The queen of moussaka and ratatouille, eggplant is among those vegetables we’re happy to meet again in summer. To grow a fabulous harvest, follow our tips on how to care for it.
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When to water eggplant
Eggplant requires regular watering. For each plant, you’ll have to water every 2-3 days if the soil is mulched. A potted eggplant will need watering more often because the soil dries out faster in containers. If this is the case, consider watering every single day, especially when the weather is hot. Since this vegetable cannot cope with sitting water, remember to toss out any extra water that drains out from the bottom of the pot.
Of course, you can adjust these rules if it rains: natural rainfall will give you a few days of rest.
How to water eggplant?
As for tomato, avoid getting leaves wet. Wet leaves are an invitation to fungal diseases like mildew. The method to keep leaves dry is to use a long-spout watering can, and water in a circular pattern around the base of your eggplant. When setting up your vegetable patch (or once it’s already in place), consider installing a drip irrigation system. It’s convenient and affordable when you compute the price of water!
What time of the day should you water eggplant?
The most important factor here is to avoid the hotter hours when the sun shines strong.
Wet leaves and direct sunlight don’t mix well for plants.
Fertilizer only helps once the first fruits are forming. Favor a fertilizer that contains lots of potassium: it supports fruit formation and growth. An example of a good fertilizer to use is comfrey weedy tea, which additionally has high amounts of phosphorus. Also use wood ash, if you have some, but don’t overdo it.
Lastly, a great option is to use seaweed which are naturally rich in potassium. They have the added advantage of soaking water up to keep it for later. However, don’t spread them under your plants right after collecting them. You have to remove the salt they contain first: stack them in a pile atop a tarpaulin in a corner of the garden. After 2-3 weeks, thanks to rain, your seaweed is ready for use.
Good to know → A good time to gather seaweed is in winter: add them to your compost directly or start washing them out under the rainwater spout so that they’re ready for use in spring. Also, only gather seaweed that washes up on the beach. Don’t go pulling live seaweed from the beach’s ecosystem! Often, fish stores will have old seaweed that they use to decorate their displays, you can ask them for it and use that. Garden stores increasingly incorporate seaweed products in their soil mix and fertilizers.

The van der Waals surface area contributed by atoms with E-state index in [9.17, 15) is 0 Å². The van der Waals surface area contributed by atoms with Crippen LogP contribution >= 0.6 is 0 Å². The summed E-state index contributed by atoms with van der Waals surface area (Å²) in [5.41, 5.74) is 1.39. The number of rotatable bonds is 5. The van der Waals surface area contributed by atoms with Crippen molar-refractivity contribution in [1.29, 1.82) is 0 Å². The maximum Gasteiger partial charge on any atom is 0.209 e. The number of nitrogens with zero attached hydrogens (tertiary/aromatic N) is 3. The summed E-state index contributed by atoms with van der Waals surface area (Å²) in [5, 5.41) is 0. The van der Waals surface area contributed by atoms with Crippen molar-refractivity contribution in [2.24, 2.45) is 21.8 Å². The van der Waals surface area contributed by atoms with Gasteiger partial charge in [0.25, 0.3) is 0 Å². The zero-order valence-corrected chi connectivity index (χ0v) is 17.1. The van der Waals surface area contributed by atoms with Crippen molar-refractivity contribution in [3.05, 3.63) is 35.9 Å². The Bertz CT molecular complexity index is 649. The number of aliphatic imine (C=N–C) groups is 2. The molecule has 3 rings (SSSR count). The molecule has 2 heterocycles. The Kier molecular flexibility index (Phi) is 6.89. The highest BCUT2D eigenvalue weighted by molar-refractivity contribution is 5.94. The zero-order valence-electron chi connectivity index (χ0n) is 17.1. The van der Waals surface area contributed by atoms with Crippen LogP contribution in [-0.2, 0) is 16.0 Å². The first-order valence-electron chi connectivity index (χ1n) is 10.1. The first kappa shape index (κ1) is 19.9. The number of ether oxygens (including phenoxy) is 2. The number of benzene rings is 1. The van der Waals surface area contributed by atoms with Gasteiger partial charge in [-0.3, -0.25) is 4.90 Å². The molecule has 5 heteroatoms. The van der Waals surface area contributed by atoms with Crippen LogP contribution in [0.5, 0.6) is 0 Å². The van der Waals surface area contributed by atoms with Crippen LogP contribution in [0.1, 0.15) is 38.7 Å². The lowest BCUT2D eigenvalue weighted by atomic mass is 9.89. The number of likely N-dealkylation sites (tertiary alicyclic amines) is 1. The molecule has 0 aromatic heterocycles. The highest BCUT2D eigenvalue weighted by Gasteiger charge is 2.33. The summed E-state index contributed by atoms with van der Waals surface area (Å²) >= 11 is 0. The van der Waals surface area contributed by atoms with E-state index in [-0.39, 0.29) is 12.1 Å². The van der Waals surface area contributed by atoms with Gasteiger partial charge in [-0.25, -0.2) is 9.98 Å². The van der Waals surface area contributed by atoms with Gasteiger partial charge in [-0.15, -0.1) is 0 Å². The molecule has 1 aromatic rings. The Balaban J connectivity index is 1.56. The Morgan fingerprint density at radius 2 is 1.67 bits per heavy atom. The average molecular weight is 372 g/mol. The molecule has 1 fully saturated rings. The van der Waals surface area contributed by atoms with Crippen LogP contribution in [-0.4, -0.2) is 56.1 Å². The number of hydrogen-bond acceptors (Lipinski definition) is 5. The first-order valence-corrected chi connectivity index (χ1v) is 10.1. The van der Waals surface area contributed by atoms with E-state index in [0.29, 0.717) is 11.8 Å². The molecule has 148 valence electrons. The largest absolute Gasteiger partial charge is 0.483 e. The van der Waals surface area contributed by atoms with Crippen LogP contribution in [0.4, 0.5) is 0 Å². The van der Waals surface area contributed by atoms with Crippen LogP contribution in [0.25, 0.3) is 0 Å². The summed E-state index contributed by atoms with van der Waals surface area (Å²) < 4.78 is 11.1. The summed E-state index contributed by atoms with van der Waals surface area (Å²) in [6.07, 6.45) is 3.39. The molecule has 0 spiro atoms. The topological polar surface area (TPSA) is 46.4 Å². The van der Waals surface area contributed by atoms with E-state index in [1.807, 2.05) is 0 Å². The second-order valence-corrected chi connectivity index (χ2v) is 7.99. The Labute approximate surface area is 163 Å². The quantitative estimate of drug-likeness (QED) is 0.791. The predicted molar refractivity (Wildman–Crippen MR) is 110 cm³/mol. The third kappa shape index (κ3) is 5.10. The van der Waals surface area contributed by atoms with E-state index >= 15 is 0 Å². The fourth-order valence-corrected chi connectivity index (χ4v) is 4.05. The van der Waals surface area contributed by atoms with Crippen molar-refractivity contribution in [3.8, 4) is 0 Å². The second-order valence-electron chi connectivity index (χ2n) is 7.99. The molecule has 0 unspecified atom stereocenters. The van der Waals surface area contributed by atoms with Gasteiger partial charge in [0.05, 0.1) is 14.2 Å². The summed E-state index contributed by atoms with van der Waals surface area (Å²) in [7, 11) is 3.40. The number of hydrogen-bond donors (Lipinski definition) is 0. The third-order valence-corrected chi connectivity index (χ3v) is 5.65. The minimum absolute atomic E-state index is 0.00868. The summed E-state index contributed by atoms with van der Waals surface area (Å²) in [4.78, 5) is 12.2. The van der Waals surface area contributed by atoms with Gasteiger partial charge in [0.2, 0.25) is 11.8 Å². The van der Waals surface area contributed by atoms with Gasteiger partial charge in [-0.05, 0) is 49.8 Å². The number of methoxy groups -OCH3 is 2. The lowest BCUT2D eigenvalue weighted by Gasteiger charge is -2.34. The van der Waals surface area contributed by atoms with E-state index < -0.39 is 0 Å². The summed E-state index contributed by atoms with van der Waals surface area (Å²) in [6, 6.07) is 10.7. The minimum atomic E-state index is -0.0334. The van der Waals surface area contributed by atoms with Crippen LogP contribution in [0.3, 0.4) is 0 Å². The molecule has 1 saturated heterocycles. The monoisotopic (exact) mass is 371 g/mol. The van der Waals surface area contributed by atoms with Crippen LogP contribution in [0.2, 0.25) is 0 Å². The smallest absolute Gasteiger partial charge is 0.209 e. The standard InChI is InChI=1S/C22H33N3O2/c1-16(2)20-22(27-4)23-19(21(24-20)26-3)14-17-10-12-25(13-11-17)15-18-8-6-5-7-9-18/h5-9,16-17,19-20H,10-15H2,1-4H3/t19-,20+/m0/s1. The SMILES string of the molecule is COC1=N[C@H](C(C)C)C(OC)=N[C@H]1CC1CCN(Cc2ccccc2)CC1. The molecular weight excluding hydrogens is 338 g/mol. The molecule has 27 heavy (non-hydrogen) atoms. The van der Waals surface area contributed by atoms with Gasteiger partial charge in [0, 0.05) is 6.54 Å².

How to prune eggplant?
Pruning helps avoid growing flowerless stems (which won’t bear fruit). This maximizes production. Perform this from June to September. It’s a simple step: cut the main stem above the 2nd flower. This will trigger appearance of new stems lower down. Keep only the three most vigorous stems. On each of these, new flowers will appear.
- If you’re in a region where summer is short, cut right after the first flower.
- If your region is warmer, cut after two flowers.
Also remove suckers that appear at the junction where stems connect to the main trunk.
Eggplant harvest begins in July in warm climates, August wherever it’s cooler. Peel must be shiny and thin. Press your thumb down slightly on the fruit. If the mark disappears quickly, it means your eggplant is ready for harvest.
Don’t wait for too long before harvesting, or your eggplants will turn out more bitter.
How to recover eggplant seeds
When preparing your eggplant for cooking, don’t throw out the seeds that are at the center! Recover them with a spoon, and rinse them out in cold water. Remove all the flesh and wrap them in a clean cloth to dry. Let them dry out for three weeks in the open, in a place that is well ventilated. Once the seeds are dry, slip them in an envelope and write the date and variety on it. You’ll be able to plant your own seeds from one year to the next! However, this seed collection technique only works for heirloom and non-hybrid varieties.
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